Published: 2017-03-30

Maternal and foetal outcome in elective versus emergency caesarean sections

Amit A. Gurunule, Himangi S. Warke


Background: Caesarean delivery is defined as the birth of the foetus through an incision in the abdominal wall (i.e. laparotomy) and the uterine wall (hysterotomy). The purpose was to analyze the maternal and foetal outcome in elective versus emergency caesarean sections retrospectively in a tertiary care centre and to analyze the indications of elective versus emergency caesarean sections.

Methods: A retrospective observational study of the cases undergoing caesarean sections in KEM hospital, Mumbai, India was carried out during the period of September 2013 to September 2015. Maternal and foetal outcome was studied. The data was collected and analyzed from the maternal medical records. The neonatology records were also examined.

Results: Out of the 600 selected patients, 300 patients in each group of elective and emergency caesarean section were studied. The usual indications of emergency caesarean sections were foetal distress, followed by meconium stained amniotic fluid (MSAF) and cephalopelvic disproportion (CPD). The most frequent indicator for elective lower segment caesarean section (LSCS) was patient with previous LSCS not willing for vaginal birth, followed by breech presentation and previous multiple LSCS. There was a significant difference seen in the occurrence of fever, urinary tract infections and wound infections in the two groups. These were more common in the emergency caesarean section group. Significant difference was also seen in the incidence of postpartum haemorrhage in the two groups, which was more in the elective caesarean section group.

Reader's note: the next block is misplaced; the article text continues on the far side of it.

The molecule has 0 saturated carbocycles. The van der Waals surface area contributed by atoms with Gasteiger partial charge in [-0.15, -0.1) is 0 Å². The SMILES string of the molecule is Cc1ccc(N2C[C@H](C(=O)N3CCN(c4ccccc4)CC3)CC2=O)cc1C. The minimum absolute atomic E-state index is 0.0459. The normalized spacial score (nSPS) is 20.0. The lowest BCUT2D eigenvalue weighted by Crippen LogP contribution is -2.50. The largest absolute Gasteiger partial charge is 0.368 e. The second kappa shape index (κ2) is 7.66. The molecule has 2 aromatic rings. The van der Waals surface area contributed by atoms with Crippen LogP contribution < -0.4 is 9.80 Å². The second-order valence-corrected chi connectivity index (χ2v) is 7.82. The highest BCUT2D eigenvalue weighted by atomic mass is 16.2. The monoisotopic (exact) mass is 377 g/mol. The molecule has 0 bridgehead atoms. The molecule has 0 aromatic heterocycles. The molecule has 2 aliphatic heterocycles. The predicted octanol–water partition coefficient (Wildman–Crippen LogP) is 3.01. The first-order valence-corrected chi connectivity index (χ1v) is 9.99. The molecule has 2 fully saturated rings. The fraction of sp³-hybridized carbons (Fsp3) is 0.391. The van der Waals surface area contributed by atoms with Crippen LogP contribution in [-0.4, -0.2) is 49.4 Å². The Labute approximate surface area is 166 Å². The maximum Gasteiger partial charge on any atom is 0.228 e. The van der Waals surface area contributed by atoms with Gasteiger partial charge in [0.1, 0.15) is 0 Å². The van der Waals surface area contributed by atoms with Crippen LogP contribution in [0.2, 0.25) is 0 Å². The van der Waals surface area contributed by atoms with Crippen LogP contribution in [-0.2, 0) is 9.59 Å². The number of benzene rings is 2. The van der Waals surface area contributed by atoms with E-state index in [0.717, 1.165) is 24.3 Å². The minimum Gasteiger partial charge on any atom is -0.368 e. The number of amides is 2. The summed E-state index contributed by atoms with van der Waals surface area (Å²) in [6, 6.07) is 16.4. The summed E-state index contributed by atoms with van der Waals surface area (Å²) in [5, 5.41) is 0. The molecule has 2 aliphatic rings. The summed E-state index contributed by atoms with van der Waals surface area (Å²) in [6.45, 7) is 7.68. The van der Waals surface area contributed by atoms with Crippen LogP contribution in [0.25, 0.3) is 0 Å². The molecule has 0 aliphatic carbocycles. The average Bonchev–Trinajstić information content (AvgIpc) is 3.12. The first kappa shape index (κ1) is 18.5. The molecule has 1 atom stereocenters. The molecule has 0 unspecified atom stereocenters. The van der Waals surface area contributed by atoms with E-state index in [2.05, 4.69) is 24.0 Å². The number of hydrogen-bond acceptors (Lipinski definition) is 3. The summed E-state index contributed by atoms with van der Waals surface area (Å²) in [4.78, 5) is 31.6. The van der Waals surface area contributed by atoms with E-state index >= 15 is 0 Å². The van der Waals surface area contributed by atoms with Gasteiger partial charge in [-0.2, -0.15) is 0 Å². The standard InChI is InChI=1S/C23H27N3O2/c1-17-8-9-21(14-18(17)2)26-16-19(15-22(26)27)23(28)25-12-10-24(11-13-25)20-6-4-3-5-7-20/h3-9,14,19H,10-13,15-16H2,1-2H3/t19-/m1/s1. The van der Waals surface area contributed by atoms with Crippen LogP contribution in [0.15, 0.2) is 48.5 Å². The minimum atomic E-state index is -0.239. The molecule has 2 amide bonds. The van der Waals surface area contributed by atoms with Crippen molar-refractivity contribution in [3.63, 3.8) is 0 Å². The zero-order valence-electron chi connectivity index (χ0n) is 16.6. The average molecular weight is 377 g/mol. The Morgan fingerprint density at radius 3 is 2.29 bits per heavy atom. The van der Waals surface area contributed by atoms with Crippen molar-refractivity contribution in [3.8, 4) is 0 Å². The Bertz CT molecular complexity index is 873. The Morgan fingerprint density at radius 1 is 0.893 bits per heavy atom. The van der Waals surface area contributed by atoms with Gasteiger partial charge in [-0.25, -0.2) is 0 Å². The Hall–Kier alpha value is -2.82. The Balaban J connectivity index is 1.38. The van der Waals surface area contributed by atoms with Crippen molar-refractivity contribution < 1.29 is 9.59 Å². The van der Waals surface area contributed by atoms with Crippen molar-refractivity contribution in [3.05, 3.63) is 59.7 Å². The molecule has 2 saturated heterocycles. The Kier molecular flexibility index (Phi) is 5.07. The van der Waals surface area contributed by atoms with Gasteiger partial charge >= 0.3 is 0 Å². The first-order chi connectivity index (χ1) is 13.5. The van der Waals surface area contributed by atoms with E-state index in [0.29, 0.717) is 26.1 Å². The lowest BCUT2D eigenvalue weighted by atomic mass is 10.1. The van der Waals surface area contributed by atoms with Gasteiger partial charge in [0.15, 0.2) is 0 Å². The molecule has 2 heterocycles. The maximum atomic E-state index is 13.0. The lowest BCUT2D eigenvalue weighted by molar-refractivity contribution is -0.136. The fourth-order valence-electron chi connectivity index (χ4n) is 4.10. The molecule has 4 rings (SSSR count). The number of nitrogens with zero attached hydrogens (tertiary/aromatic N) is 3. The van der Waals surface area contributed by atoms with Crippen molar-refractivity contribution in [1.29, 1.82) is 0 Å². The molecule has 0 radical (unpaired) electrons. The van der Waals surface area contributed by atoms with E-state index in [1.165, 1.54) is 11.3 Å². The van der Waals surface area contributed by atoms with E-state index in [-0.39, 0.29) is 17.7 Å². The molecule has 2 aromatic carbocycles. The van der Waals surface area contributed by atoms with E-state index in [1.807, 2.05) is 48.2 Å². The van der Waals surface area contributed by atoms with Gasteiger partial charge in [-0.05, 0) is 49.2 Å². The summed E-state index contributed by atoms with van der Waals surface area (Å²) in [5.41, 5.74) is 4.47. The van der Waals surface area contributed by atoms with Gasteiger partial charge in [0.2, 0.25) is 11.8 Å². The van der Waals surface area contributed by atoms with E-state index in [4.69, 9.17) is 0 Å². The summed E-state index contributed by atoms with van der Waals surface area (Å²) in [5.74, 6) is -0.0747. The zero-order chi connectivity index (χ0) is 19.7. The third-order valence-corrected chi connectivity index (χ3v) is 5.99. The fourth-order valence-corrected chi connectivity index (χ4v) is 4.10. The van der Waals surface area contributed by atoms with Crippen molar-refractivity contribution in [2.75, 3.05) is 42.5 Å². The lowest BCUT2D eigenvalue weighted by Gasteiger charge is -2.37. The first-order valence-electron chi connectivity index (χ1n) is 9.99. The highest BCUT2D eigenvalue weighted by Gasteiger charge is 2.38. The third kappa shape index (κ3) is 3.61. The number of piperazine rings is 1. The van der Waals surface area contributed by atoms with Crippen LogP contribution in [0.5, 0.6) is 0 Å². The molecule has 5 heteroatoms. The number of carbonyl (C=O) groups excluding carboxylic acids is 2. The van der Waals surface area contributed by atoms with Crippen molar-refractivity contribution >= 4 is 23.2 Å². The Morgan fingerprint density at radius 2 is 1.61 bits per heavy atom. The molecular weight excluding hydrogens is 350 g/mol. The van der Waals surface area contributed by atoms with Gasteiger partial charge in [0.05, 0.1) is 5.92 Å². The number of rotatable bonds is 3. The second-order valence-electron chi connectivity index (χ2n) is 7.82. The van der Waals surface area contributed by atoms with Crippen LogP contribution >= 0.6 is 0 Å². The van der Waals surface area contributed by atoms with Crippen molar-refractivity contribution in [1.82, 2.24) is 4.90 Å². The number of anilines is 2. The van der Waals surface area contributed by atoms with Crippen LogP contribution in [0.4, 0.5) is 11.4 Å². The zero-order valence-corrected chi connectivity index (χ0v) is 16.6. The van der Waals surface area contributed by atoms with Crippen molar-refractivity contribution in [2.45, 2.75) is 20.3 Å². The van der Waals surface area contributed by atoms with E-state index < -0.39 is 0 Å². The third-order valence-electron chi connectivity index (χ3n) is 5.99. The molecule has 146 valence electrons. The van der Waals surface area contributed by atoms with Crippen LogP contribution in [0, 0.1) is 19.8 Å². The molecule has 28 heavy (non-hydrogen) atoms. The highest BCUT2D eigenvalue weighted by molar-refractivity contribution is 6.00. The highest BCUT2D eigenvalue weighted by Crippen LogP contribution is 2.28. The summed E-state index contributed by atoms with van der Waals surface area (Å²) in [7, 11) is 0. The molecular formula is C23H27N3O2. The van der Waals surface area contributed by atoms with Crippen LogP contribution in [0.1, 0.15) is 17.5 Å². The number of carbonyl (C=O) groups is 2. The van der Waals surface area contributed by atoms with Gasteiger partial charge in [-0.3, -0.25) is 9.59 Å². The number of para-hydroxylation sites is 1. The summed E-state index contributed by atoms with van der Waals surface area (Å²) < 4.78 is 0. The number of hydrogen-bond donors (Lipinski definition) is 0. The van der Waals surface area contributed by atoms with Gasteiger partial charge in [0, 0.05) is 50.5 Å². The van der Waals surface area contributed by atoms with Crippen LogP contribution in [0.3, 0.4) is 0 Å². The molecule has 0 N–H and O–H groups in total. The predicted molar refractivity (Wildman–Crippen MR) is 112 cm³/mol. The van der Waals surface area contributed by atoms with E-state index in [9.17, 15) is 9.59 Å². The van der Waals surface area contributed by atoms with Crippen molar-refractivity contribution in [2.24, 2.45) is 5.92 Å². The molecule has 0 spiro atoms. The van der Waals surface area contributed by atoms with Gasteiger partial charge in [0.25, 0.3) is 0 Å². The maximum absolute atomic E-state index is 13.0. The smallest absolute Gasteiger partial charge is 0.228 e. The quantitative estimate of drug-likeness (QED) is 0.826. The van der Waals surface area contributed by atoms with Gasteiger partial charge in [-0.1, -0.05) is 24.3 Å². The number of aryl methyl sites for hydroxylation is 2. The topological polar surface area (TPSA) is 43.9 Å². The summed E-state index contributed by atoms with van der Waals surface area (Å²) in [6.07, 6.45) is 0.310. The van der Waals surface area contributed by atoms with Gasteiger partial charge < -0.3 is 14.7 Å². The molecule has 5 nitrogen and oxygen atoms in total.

Conclusions: The maternal morbidity, intra operative and postoperative complications were more in the emergency LSCS group as compared to patients who underwent elective LSCS.


Emergency LSCS, Elective LSCS, Maternal and foetal outcome

Full Text:



Cunningham FG, Hanth VC, Strong VD, Kappus SS. Infections’ morbidity following cesarean section. Obstet Gynecol. 1978;52:65661.

Minkoff HL, Schwarz RH. The rising cesarean rate: can it safely be reversed? Obstet Gynecol. 1980;56:135-43.

Yudkin PL, Redman CWG. Cesarean section dissected, 1978-1983. Brit J Obstet Gynecol. 1986;93:135-44.

Toffel S, Placek P, Kosary CVS. Cesarean sections rates 1990: an update. Birth. 1992;19:21-2

Choate JW, Lund CJ. Emergency cesarean section: an analysis of maternal and fetal results in 177 operations. Am J Obstet Gynecol. 1968;100:703-15

Lulu AN, Mohammad HS, Tariq K, Mohammed A, Noori C, Babutunde A. Outcome in elective and emergency caesarean sections. Ann Saudi Med. 1996;16(6);645-9.

Vesna EG, Tajana KP, Branimir P. Maternal and fetal outcome in elective versus emergency caesarean section. Coll Antropol. 2006;30(1);113-8.

Najam R, Sharma R. Maternal and fetal outcome in elective and emergency caesarean sections. J Adv Res Biol Sci. 2013;5(1);5-9.